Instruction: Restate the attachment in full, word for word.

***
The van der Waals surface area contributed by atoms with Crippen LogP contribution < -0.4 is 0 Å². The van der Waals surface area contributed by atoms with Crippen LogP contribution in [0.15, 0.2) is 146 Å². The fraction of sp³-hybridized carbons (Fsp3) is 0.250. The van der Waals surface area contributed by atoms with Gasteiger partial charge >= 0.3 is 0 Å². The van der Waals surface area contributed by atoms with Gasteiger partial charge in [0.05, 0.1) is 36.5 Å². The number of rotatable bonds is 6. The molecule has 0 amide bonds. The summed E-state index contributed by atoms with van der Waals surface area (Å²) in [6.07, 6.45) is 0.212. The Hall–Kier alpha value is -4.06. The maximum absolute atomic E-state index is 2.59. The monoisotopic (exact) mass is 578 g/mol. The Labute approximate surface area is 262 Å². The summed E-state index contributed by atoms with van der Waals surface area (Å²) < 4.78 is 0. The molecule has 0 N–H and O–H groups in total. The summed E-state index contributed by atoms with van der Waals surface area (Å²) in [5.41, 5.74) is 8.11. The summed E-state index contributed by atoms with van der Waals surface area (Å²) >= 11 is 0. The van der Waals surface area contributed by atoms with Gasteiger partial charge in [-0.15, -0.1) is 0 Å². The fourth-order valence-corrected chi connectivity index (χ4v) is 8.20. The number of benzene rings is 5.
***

The van der Waals surface area contributed by atoms with Crippen LogP contribution < -0.4 is 0 Å². The van der Waals surface area contributed by atoms with Crippen LogP contribution in [0.15, 0.2) is 146 Å². The fraction of sp³-hybridized carbons (Fsp3) is 0.250. The van der Waals surface area contributed by atoms with Gasteiger partial charge >= 0.3 is 0 Å². The van der Waals surface area contributed by atoms with Gasteiger partial charge in [0.05, 0.1) is 36.5 Å². The number of rotatable bonds is 6. The molecule has 0 amide bonds. The summed E-state index contributed by atoms with van der Waals surface area (Å²) in [6.07, 6.45) is 0.212. The Hall–Kier alpha value is -4.06. The maximum absolute atomic E-state index is 2.59. The monoisotopic (exact) mass is 578 g/mol. The Labute approximate surface area is 262 Å². The summed E-state index contributed by atoms with van der Waals surface area (Å²) < 4.78 is 0. The molecule has 0 N–H and O–H groups in total. The summed E-state index contributed by atoms with van der Waals surface area (Å²) in [5.41, 5.74) is 8.11. The summed E-state index contributed by atoms with van der Waals surface area (Å²) >= 11 is 0. The van der Waals surface area contributed by atoms with Gasteiger partial charge in [-0.15, -0.1) is 0 Å². The fourth-order valence-corrected chi connectivity index (χ4v) is 8.20. The number of benzene rings is 5.